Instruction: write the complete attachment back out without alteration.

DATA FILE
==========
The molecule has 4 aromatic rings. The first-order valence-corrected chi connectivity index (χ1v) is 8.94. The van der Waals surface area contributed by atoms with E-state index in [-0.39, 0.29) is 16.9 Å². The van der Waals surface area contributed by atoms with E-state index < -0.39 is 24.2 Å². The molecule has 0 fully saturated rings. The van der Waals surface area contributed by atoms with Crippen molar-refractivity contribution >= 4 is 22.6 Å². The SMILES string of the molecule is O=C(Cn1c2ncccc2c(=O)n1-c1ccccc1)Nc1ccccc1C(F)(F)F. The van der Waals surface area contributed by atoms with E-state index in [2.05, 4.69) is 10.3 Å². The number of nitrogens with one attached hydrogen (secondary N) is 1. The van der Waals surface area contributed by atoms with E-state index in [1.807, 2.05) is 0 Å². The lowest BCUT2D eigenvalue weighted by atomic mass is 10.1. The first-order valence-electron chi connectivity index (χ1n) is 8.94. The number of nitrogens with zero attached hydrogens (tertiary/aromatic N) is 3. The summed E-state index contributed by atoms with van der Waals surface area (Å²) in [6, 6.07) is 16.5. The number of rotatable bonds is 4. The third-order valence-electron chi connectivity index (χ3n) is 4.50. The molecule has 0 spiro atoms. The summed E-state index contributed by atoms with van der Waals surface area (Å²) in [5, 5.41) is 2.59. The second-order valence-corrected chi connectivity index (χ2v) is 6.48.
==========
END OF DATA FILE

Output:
The molecule has 4 aromatic rings. The first-order valence-corrected chi connectivity index (χ1v) is 8.94. The van der Waals surface area contributed by atoms with E-state index in [-0.39, 0.29) is 16.9 Å². The van der Waals surface area contributed by atoms with E-state index < -0.39 is 24.2 Å². The molecule has 0 fully saturated rings. The van der Waals surface area contributed by atoms with Crippen molar-refractivity contribution >= 4 is 22.6 Å². The SMILES string of the molecule is O=C(Cn1c2ncccc2c(=O)n1-c1ccccc1)Nc1ccccc1C(F)(F)F. The van der Waals surface area contributed by atoms with E-state index in [2.05, 4.69) is 10.3 Å². The number of nitrogens with one attached hydrogen (secondary N) is 1. The van der Waals surface area contributed by atoms with E-state index in [1.807, 2.05) is 0 Å². The lowest BCUT2D eigenvalue weighted by atomic mass is 10.1. The first-order valence-electron chi connectivity index (χ1n) is 8.94. The number of nitrogens with zero attached hydrogens (tertiary/aromatic N) is 3. The summed E-state index contributed by atoms with van der Waals surface area (Å²) in [6, 6.07) is 16.5. The number of rotatable bonds is 4. The third-order valence-electron chi connectivity index (χ3n) is 4.50. The molecule has 0 spiro atoms. The summed E-state index contributed by atoms with van der Waals surface area (Å²) in [5, 5.41) is 2.59. The second-order valence-corrected chi connectivity index (χ2v) is 6.48.